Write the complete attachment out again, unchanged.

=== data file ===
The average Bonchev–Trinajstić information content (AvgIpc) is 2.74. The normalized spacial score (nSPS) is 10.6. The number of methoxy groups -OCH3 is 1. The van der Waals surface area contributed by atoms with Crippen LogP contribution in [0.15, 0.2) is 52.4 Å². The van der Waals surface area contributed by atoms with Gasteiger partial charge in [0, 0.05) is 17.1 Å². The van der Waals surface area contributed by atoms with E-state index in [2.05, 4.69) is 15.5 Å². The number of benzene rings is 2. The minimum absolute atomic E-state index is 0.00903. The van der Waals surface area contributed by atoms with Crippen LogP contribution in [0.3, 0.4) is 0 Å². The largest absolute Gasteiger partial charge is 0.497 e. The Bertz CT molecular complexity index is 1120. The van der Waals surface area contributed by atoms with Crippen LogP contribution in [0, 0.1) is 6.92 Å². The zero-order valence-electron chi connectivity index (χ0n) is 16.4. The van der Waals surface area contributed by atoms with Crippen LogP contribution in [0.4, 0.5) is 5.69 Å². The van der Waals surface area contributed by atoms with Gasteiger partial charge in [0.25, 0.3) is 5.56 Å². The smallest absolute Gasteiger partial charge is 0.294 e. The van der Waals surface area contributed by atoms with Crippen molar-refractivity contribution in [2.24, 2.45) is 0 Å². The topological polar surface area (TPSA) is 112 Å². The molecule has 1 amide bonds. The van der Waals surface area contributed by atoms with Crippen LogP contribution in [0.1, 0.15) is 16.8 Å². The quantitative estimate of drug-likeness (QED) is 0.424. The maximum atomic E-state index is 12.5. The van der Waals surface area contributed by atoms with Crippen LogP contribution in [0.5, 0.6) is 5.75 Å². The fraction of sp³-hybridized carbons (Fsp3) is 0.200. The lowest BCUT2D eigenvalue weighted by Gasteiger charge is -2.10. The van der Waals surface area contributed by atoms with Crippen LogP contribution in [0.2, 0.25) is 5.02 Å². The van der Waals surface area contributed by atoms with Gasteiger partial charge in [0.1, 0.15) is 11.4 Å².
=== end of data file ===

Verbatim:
The average Bonchev–Trinajstić information content (AvgIpc) is 2.74. The normalized spacial score (nSPS) is 10.6. The number of methoxy groups -OCH3 is 1. The van der Waals surface area contributed by atoms with Crippen LogP contribution in [0.15, 0.2) is 52.4 Å². The van der Waals surface area contributed by atoms with Gasteiger partial charge in [0, 0.05) is 17.1 Å². The van der Waals surface area contributed by atoms with E-state index in [2.05, 4.69) is 15.5 Å². The number of benzene rings is 2. The minimum absolute atomic E-state index is 0.00903. The van der Waals surface area contributed by atoms with Crippen LogP contribution in [0.3, 0.4) is 0 Å². The largest absolute Gasteiger partial charge is 0.497 e. The Bertz CT molecular complexity index is 1120. The van der Waals surface area contributed by atoms with Crippen LogP contribution in [0, 0.1) is 6.92 Å². The zero-order valence-electron chi connectivity index (χ0n) is 16.4. The van der Waals surface area contributed by atoms with Crippen LogP contribution in [0.4, 0.5) is 5.69 Å². The van der Waals surface area contributed by atoms with Gasteiger partial charge in [0.25, 0.3) is 5.56 Å². The smallest absolute Gasteiger partial charge is 0.294 e. The van der Waals surface area contributed by atoms with Crippen molar-refractivity contribution in [2.24, 2.45) is 0 Å². The topological polar surface area (TPSA) is 112 Å². The molecule has 1 amide bonds. The van der Waals surface area contributed by atoms with Crippen LogP contribution in [0.1, 0.15) is 16.8 Å². The quantitative estimate of drug-likeness (QED) is 0.424. The maximum atomic E-state index is 12.5. The van der Waals surface area contributed by atoms with Crippen LogP contribution in [0.5, 0.6) is 5.75 Å². The fraction of sp³-hybridized carbons (Fsp3) is 0.200. The lowest BCUT2D eigenvalue weighted by Gasteiger charge is -2.10. The van der Waals surface area contributed by atoms with Crippen LogP contribution in [0.2, 0.25) is 5.02 Å². The van der Waals surface area contributed by atoms with Gasteiger partial charge in [0.1, 0.15) is 11.4 Å².